A series of events last week turned the tide of war to hope for a better future but shrouded with apprehension about the delicate nature of post-peace deal settlements.

A surprise visit to Meqelle by federal officials House Speaker Tagesse Chafo led on December 26, 2022, was followed by reconnecting the city with telephone networks and the resumption of commercial flights by Ethiopian Airlines after two years of interruptions.

The surge in travellers has led to flight bookings being unavailable until mid-January, forcing Ethiopian executives to add a second flight.

“It looks like we'll make it three soon,” Ashenafi Zeray, public relations head for the Airlines, told Fortune.

He disclosed that flights to Shire, a town in western Tigray, are scheduled to restart on Monday.

Isolated from the world for nearly two years and cut off from essential services, the need to bring the regional state back to normalcy remains daunting. Debretsion Gebremicheal (PhD), chairman of the TPLF and arguably head of the disputed regional administration, met in Meqelle last week with Frehiwot Tamiru, CEO of Ethio telecom, and Abie Sano, president of the Commercial Bank of Ethiopia (CBE).

As the rest of the world welcomes the new year, Tigray Regional State has opened up - partially - after remaining under siege for over a year and begins the fragile process of recuperating. Chief executives of state-owned enterprises who travelled to Meqelle last week promised to speed up restoring and reconstructing infrastructures and public services, giving hope to millions of citizens who have suffered the consequences of a two-year civil war broke in November 2020.

The breakthrough came in November after negotiators from the federal government and the TPLF signed a peace accord in Pretoria, South Africa, followed by declarations to implement the accord signed in Nairobi, Kenya, in December.

The peace accord imposed obligations on the federal government to ensure the withdrawal of armed forces but the federal army from Tigray Regional State and the restoration of the TPLF as a legitimate political organisation. The latter has conceded to disarm and demobilise the armed forces it commands and agreed to an interim regional state administration pending elections in six months. Last week, contingents of the Federal Police were deployed to the regional state, including Meqelle, safeguarding institutions under the federal government.

In the two months since the peace deal's signing, the snag was lifted through Gonder, Semera and Combolcha for close to 30 international humanitarian and aid organisations to deliver essential medicine, food, fuel and cash. Over 959.6 million Br was transported to the regional state to pay for operational costs to deliver over 100,000tns of food and more than 10,000tn of non-food items, moved by 2,779 trucks, UN-OCHA disclosed.

Communications Director for Petroleum & Energy Authority, Bekelech Kuma, confirmed that fuel was discharged to National Oil Company (NOC) and Oil Libya Ltd. depots in Shire town a week ago.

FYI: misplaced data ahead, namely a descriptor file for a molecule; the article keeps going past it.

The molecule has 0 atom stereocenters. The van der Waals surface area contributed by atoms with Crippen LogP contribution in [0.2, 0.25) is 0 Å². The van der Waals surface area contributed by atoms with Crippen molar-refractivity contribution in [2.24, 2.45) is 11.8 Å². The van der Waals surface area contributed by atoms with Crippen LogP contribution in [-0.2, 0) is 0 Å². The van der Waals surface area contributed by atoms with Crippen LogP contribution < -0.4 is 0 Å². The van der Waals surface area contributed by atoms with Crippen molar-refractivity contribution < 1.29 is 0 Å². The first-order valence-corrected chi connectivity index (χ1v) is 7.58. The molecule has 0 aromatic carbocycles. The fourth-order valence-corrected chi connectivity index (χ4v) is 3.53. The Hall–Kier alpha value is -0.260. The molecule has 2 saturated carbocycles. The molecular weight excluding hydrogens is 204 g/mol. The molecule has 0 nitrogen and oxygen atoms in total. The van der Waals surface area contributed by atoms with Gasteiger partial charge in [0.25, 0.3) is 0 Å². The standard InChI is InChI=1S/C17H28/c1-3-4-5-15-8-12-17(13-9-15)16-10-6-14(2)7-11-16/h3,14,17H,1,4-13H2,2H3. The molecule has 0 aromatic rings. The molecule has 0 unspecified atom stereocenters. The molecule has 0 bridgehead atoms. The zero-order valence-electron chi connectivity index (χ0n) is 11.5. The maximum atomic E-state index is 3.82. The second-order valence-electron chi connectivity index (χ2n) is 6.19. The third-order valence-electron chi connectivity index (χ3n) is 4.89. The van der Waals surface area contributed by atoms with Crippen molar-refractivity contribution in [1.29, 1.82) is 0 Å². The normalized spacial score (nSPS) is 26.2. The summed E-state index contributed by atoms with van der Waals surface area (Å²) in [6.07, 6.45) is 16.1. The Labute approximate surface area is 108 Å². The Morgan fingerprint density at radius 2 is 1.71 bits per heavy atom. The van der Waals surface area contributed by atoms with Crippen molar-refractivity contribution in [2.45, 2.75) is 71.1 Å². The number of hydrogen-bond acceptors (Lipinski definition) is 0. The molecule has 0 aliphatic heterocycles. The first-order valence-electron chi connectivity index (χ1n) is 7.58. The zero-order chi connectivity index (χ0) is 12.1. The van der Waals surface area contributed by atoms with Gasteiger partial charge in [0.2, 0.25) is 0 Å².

Meqelle city and other towns were connected to the national electric grid three weeks ago. Residents in Humera and neighbouring towns have also begun receiving electricity following the repair work done in the Humera power substation after two years of blackouts. The maintenance for the station was delayed due to the rugged landscape, according to officials of Ethiopian Electric Utility. Adi Arqay and Aticho towns have also regained electricity along with Adwa, May Nebri and Rama, following successful repair works carried out at the Shire substation.

The communications head for Ethiopian Electric Power (EEP), Moges Mekonen, confirmed that the company completed powering all stations a month ago.

“We've operationalised all the stations in Tigray,” Moges told Fortune.

Residents of Meqelle were relieved of reconnecting with loved ones and having access to essential services and emergency relief supplies.

A 23-year-old resident who asked to remain anonymous told Fortune how joyful she was to see medical supplies flowing after suffering for a long time. She was a second-year student at Meqelle University when the war broke out, excited to return home to Addis Abeba.

Nahom Tesfaye was studying electrical engineering at Axum University when the war began, which led the University to close. A native of Meqelle, the past two years have made him anxious, facing constant distress. Survival was a daily struggle as gas prices went up to 160 Br for a litre, and the price of a quintal of Teff shot up to 15,000 Br.

“It's better than before,” Nahom said, recalling the price of a litre of gas sold for 400 Br. “I see a brighter future for the region."

He observed that banks have yet to open in Meqelle, hopeful that this would change in a few days.

Banking services are returning slowly, with private and state-owned banks opening their doors to receive deposits but with limits imposed on withdrawing. Industry insiders say there is a reconciliation of accounts remaining before full banking services are restored. Nearly 20 branches of the CBE are preparing to start services following reconciliation works.

According to Solomon Desta, deputy central bank governor, all banks will be open soon.

Lion Bank is one of the banks on the way to resuming services in the regional state.

“Wherever Ethio telecom steps in, we follow,” Daniel Tekeste, president of the Bank, told Fortune.


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